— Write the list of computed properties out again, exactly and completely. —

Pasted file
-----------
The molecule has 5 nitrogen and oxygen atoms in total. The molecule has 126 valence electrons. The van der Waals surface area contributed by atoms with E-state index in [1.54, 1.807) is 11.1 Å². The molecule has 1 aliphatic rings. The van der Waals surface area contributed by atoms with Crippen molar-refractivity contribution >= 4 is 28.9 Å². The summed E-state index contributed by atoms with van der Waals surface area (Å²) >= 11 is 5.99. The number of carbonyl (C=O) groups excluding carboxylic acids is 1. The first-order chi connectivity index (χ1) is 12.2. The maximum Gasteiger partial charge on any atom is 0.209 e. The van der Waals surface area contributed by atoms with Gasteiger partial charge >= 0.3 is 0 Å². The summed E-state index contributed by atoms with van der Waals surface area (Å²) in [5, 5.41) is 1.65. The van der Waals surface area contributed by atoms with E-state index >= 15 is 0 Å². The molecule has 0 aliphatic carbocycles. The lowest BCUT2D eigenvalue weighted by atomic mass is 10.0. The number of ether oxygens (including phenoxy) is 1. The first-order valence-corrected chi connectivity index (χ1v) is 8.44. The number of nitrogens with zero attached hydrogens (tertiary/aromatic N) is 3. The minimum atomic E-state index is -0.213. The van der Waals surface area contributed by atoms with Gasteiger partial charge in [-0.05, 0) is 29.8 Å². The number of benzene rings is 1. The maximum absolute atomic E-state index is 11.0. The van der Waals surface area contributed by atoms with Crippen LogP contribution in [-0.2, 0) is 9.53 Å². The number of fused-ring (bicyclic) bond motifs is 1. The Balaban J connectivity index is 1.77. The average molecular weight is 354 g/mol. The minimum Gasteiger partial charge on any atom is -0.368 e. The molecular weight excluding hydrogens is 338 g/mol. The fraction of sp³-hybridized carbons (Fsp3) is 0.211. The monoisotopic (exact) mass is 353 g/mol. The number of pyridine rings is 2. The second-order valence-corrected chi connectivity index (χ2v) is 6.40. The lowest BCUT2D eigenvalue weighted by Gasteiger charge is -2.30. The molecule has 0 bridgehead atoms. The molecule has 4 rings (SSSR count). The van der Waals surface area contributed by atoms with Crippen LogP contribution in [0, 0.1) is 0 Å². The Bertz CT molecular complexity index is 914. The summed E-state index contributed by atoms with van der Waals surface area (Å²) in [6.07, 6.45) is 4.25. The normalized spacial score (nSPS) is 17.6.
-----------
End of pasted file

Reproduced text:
The molecule has 5 nitrogen and oxygen atoms in total. The molecule has 126 valence electrons. The van der Waals surface area contributed by atoms with E-state index in [1.54, 1.807) is 11.1 Å². The molecule has 1 aliphatic rings. The van der Waals surface area contributed by atoms with Crippen molar-refractivity contribution >= 4 is 28.9 Å². The summed E-state index contributed by atoms with van der Waals surface area (Å²) >= 11 is 5.99. The number of carbonyl (C=O) groups excluding carboxylic acids is 1. The first-order chi connectivity index (χ1) is 12.2. The maximum Gasteiger partial charge on any atom is 0.209 e. The van der Waals surface area contributed by atoms with Gasteiger partial charge >= 0.3 is 0 Å². The summed E-state index contributed by atoms with van der Waals surface area (Å²) in [5, 5.41) is 1.65. The van der Waals surface area contributed by atoms with E-state index >= 15 is 0 Å². The molecule has 0 aliphatic carbocycles. The lowest BCUT2D eigenvalue weighted by atomic mass is 10.0. The number of ether oxygens (including phenoxy) is 1. The first-order valence-corrected chi connectivity index (χ1v) is 8.44. The number of nitrogens with zero attached hydrogens (tertiary/aromatic N) is 3. The minimum atomic E-state index is -0.213. The van der Waals surface area contributed by atoms with Gasteiger partial charge in [-0.05, 0) is 29.8 Å². The number of benzene rings is 1. The maximum absolute atomic E-state index is 11.0. The van der Waals surface area contributed by atoms with Crippen LogP contribution in [-0.2, 0) is 9.53 Å². The number of fused-ring (bicyclic) bond motifs is 1. The Balaban J connectivity index is 1.77. The average molecular weight is 354 g/mol. The minimum Gasteiger partial charge on any atom is -0.368 e. The molecular weight excluding hydrogens is 338 g/mol. The fraction of sp³-hybridized carbons (Fsp3) is 0.211. The monoisotopic (exact) mass is 353 g/mol. The number of pyridine rings is 2. The second-order valence-corrected chi connectivity index (χ2v) is 6.40. The lowest BCUT2D eigenvalue weighted by Gasteiger charge is -2.30. The molecule has 0 bridgehead atoms. The molecule has 4 rings (SSSR count). The van der Waals surface area contributed by atoms with Crippen LogP contribution in [0, 0.1) is 0 Å². The Bertz CT molecular complexity index is 914. The summed E-state index contributed by atoms with van der Waals surface area (Å²) in [6.07, 6.45) is 4.25. The normalized spacial score (nSPS) is 17.6.